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Punishing hate

This decision should serve as a wake-up call to outlets that have made it their business to garner viewers based on one-sided reportage that is often more an outpouring of the channel’s bias than a reflection of facts on the ground.

Statesman News Service | New Delhi |

The decision of some large advertisers in the country to eschew advertising on media outlets that spew hate and toxicity ought generally to be welcomed. They are entirely within their rights to hold that the moneys they spend should not underwrite such content.

This decision should serve as a wake-up call to outlets that have made it their business to garner viewers based on one-sided reportage that is often more an outpouring of the channel’s bias than a reflection of facts on the ground. Clearly the step taken by advertisers is an extreme one, but it must fairly be admitted it has not come without provocation.

As television channels especially and their self-regulatory mechanisms failed to put the brakes on toxic coverage, and as it emerged that the claims of reach made by channels were distorted if not manipulated, corporates appear to have rediscovered the merits of their products being advertised on outlets that at least strive for objectivity, even if they don’t always achieve it.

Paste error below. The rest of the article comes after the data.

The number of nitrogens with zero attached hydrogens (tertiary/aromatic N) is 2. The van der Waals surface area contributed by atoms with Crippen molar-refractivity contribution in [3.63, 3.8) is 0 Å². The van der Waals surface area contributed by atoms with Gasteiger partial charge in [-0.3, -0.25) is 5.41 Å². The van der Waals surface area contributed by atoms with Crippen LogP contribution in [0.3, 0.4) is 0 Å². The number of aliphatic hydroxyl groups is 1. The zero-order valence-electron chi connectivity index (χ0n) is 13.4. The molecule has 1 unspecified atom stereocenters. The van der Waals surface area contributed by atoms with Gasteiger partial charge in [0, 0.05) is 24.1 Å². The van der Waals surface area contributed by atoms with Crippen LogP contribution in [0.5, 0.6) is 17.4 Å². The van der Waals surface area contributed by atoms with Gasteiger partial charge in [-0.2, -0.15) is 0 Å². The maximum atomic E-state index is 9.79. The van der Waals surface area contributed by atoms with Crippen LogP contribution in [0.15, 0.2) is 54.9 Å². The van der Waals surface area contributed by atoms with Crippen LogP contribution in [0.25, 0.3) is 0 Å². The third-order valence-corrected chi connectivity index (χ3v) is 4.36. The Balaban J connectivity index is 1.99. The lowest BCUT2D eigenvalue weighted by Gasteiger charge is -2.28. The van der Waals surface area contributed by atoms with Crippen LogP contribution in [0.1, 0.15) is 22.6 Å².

More important, it means that some advertisers are prepared to take the space-buying decision out of the hands of anonymous media planners who look only at numbers. Bajaj Auto, Parle and Amul have already decided to base their media choices on the quality of content and it is to be hoped that others will follow in their footsteps.

The outspoken Mr Rajiv Bajaj was the first to draw the line, telling a television channel earlier this month that Bajaj Auto would not advertise on three channels for the toxicity and hate they spewed. This position is entirely consistent with the noholds- barred approach that has won him many admirers in the country.

Amul, too, has said it does not want its products associated with “unsubstantiated news that spreads hate.” These can be effective measures and it is to be hoped that they will over time lead to both soul-searching and cleansing. After all, advertisers did compel Facebook to prohibit content that denied or distorted the Holocaust, and around the world, the pushback against toxicity in social media is beginning to have effects.

It is unfortunate though that it took advertisers ~ and not viewers ~ to call out toxic content. It is the viewer ~ or the reader in case of the printed word ~ who must take the lead in punishing such content. This can be done by complaining to the media outlet and to the regulator if that fails.

If these measures do not work, it is best to stop subscription, even if the channel is aired free, as some of the most toxic channels are. There is no place for hate in societies such as ours, which with their in-built fault lines are always prone to exploitation by the unscrupulous.